Secondly, the restrictions on the creation of regional parties must be removed. Taking into account the dimensions of Russia, it is more logical to prohibit federal parties as such, motivating regional parties to form blocs at the federal level around common program lines and interests. Federal politics must be made in the regions and municipalities and not the opposite.

Third, the incorporation of a parliamentary system of governance at all levels of government – from the federal to the municipal – seems correct, that is, in both the regions and in the major cities, executive power must be in the hands of the head of government elected by the parliament. This will enable the destruction of the prerequisites for a revanche of Putinism several years after the departure of Vladimir Putin from politics, because it will destroy even the theoretical possibility of subordinating one level of government to another through personal agreements or blackmail. On the whole, all of Russia’s history teaches us that any opportunity to concentrate power in the hands of one person rather quickly leads to authoritarianism and a lack of change in government – and not only at the level of the head of state.

Fourth, any attempts to return Russia to the path of democracy and federalism are unthinkable without lustration not only at the federal but also at the regional and even municipal level. The main reason why the democratic endeavors of the 1990s were so easily overthrown was the fact that in the early 1990s, real power in Russia was left in the hands of descendants of the Soviet nomenklatura. Taking into account by whom and how the regional and municipal bodies of governments were formed in recent years, keeping these people in politics will inevitably lead to a revanche in a very short time. There are quite enough new people for politics at all levels in Russia, but for them to get involved and not lose at the very first elections to the re-painted Putin nomenklatura, the latter must be lawfully excluded from the process. Otherwise, everything will come full circle in this new, reimagined future.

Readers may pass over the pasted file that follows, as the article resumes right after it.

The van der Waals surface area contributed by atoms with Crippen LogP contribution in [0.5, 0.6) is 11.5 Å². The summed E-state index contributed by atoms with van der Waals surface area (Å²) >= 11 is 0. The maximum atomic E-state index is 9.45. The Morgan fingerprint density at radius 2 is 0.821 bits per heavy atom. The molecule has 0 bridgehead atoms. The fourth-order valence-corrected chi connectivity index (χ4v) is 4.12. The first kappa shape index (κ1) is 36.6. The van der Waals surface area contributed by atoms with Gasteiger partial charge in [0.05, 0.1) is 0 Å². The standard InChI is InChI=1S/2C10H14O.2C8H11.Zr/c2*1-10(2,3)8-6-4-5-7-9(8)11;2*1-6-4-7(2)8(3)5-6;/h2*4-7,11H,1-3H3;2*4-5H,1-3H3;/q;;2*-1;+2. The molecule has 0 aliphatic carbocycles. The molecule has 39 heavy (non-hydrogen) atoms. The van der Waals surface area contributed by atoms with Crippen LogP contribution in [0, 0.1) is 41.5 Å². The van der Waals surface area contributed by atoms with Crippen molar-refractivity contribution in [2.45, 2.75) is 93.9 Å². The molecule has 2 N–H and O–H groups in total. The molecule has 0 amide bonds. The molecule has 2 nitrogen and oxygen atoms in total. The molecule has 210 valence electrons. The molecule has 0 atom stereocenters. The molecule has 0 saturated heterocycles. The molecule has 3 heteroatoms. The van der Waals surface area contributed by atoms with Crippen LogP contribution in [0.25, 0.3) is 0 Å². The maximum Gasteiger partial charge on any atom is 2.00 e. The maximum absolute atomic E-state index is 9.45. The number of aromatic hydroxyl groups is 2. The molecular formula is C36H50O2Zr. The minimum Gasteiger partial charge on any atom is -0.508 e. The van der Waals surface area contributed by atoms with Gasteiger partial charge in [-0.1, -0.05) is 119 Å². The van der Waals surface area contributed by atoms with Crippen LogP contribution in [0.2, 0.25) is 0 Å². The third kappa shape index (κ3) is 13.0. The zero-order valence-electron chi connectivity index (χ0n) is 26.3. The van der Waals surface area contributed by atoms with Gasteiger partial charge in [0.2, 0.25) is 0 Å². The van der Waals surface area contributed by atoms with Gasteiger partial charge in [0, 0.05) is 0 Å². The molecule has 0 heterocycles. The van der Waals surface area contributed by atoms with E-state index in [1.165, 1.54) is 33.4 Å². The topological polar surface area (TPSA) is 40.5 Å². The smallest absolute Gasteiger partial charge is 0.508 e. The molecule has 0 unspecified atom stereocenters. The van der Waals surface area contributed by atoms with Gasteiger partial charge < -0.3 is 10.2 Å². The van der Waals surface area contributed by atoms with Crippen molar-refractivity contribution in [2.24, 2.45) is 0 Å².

Translated by Catherine A. Fitzpatrick

Maxim Smyshlyaev, a resident of the city of Rostov-on-Don of left persuasions. At the time of his arrest, he worked at a McDonald’s outlet and studied extramurally at the Institute of History and International Relations of the Southern Federal University. He was sentenced to 10 years of imprisonment in a strict-regime penal colony under Part 3 of Article 205.1 (‘Complicity in the preparation of a terrorist act’) of the Russian Criminal Code for having allegedly aided Artur Panov, a minor holding the citizenship of Ukraine, in the preparation of a terrorist act that did not take place. Smyshlyaev has been held in custody since April 22, 2016. The Memorial Human Rights Center recognizes Maxim Smyshlyaev as political prisoner. Continue reading The Kremlin’s Political Prisoners: The Case of Maxim Smyshlyaev

The Memorial Human Rights Center has recognized a Russian citizen Vladimir Domnin as a political prisoner. He was accused of having fought in Donbass region on Ukrainian side. We believe that Vladimir was in the war zone for a short time, but did not directly participate in war actions and does not pose danger to the society. Continue reading The Kremlin’s Political Prisoners: The Case of Vladimir Domnin